I was acting as assistant astronomer at this time. After the council, Col. Fremont told me there would be an occultation that night, and he wanted me to assist in making observations. I selected a level spot on the snow, and prepared the artificial horizon. The thermometer indicated a very great degree of cold; and standing almost up to our middle in snow, Col. Fremont remained for hours making observations, first with one star, then with another, until the occultation took place. Our lantern was illuminated with a piece of sperm candle, which I saved from my pandora box, before we buried it; of my six sperm candles this was the last one. I take some praise to myself for providing some articles which were found most necessary. These candles, for instance, I produced when they were most required, and Col. Fremont little thought where they were procured.

The next morning, Col. Fremont told me that Parowan, a small settlement of Mormons, forty rods square, in the Little Salt Lake Valley, was distant so many miles in a certain direction, immediately over this great mountain of snow; that in three days he hoped to be in the settlement, and that he intended to go over the mountain, at all hazards.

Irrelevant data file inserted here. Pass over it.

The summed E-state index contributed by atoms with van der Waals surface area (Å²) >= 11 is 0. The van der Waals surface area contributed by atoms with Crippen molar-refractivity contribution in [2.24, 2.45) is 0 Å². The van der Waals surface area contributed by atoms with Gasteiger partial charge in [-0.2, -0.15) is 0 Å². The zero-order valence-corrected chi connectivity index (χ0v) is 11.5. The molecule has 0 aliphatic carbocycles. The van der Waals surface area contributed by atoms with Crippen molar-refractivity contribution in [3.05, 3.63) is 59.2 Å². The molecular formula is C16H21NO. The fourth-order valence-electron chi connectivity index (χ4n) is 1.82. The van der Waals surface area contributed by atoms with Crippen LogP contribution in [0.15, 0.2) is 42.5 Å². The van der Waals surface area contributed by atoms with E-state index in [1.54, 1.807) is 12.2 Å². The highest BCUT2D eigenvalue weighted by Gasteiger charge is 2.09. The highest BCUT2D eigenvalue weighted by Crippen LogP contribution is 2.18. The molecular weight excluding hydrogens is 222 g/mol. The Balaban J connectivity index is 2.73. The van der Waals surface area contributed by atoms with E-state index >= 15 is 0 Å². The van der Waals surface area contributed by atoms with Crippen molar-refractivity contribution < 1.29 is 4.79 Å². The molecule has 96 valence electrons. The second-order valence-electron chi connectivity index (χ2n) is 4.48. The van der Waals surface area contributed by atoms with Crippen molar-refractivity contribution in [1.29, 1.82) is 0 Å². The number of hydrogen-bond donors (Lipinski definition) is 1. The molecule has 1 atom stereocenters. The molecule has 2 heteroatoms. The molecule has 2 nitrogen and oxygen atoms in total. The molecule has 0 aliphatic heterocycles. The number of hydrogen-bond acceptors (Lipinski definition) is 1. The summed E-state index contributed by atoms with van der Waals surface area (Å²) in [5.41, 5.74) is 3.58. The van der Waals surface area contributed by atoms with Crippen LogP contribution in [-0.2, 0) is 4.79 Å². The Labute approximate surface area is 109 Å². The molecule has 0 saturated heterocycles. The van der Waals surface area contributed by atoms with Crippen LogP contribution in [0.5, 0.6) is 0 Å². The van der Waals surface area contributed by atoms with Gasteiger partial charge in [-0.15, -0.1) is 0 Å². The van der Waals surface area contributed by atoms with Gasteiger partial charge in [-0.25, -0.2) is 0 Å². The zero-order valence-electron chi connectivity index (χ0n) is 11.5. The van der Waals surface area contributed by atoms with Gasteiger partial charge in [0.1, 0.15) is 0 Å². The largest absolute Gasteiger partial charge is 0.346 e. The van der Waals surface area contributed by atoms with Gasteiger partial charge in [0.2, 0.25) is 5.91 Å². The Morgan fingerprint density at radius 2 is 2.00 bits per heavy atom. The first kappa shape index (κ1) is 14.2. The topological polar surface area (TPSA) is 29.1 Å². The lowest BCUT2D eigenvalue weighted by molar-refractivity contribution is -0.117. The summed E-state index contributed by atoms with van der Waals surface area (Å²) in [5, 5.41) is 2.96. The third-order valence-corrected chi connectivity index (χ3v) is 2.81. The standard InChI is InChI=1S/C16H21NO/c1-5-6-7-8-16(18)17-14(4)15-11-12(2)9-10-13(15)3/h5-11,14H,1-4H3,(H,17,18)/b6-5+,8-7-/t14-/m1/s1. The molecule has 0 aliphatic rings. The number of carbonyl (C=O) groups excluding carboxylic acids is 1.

We commenced the ascent of this tremendous mountain, covered as it were, with an icy pall of death, Col. Fremont leading and breaking a path; the ascent was so steep and difficult, that it was impossible to keep on our animals; consequently, we had to lead them, and travel on foot—each man placed his foot in the tracks of the one that preceded him; the snow was up to the bellies of the animals. In this manner, alternately toiling and resting, we reached the summit, over which our Delawares, who were accustomed to mountain travel, would not of themselves have ventured. When I surveyed the distance, I saw nothing but continued ranges of mountains of everlasting snow, and for the first time, my heart failed me—not that I had lost confidence in our noble leader, but that I felt myself physically unable to overcome the difficulties which appeared before me, and Capt. Wolff himself told me, that he did not think we could force a passage. We none of us had shoes, boots it was impossible to wear. Some of the men had raw hide strapped round their feet, while others were half covered with worn out stockings and moccasins; Col. Fremont's moccasins were worn out, and he was no better off than any of us.